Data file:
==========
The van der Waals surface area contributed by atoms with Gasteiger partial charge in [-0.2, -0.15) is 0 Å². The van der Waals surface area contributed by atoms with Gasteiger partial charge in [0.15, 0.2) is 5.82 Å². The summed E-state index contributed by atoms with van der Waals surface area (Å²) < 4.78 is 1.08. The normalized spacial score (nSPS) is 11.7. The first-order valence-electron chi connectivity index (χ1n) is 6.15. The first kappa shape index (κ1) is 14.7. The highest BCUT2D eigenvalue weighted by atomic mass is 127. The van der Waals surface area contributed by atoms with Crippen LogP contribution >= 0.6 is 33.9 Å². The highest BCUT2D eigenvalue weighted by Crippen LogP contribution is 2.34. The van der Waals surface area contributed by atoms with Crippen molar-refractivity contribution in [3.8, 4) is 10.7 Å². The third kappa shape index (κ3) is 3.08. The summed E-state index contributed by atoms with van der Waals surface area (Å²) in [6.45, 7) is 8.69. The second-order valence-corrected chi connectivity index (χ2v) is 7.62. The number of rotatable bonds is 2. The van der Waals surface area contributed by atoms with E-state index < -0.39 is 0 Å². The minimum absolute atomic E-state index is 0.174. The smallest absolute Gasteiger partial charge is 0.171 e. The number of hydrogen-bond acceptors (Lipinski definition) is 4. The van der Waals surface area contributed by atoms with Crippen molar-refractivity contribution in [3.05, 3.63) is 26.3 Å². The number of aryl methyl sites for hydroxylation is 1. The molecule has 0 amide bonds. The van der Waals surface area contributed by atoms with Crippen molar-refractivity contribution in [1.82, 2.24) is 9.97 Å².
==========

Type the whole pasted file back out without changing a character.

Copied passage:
The van der Waals surface area contributed by atoms with Gasteiger partial charge in [-0.2, -0.15) is 0 Å². The van der Waals surface area contributed by atoms with Gasteiger partial charge in [0.15, 0.2) is 5.82 Å². The summed E-state index contributed by atoms with van der Waals surface area (Å²) < 4.78 is 1.08. The normalized spacial score (nSPS) is 11.7. The first-order valence-electron chi connectivity index (χ1n) is 6.15. The first kappa shape index (κ1) is 14.7. The highest BCUT2D eigenvalue weighted by atomic mass is 127. The van der Waals surface area contributed by atoms with Crippen LogP contribution >= 0.6 is 33.9 Å². The highest BCUT2D eigenvalue weighted by Crippen LogP contribution is 2.34. The van der Waals surface area contributed by atoms with Crippen molar-refractivity contribution in [3.8, 4) is 10.7 Å². The third kappa shape index (κ3) is 3.08. The summed E-state index contributed by atoms with van der Waals surface area (Å²) in [6.45, 7) is 8.69. The second-order valence-corrected chi connectivity index (χ2v) is 7.62. The number of rotatable bonds is 2. The van der Waals surface area contributed by atoms with E-state index < -0.39 is 0 Å². The minimum absolute atomic E-state index is 0.174. The smallest absolute Gasteiger partial charge is 0.171 e. The number of hydrogen-bond acceptors (Lipinski definition) is 4. The van der Waals surface area contributed by atoms with Crippen molar-refractivity contribution in [3.05, 3.63) is 26.3 Å². The number of aryl methyl sites for hydroxylation is 1. The molecule has 0 amide bonds. The van der Waals surface area contributed by atoms with Crippen molar-refractivity contribution in [1.82, 2.24) is 9.97 Å².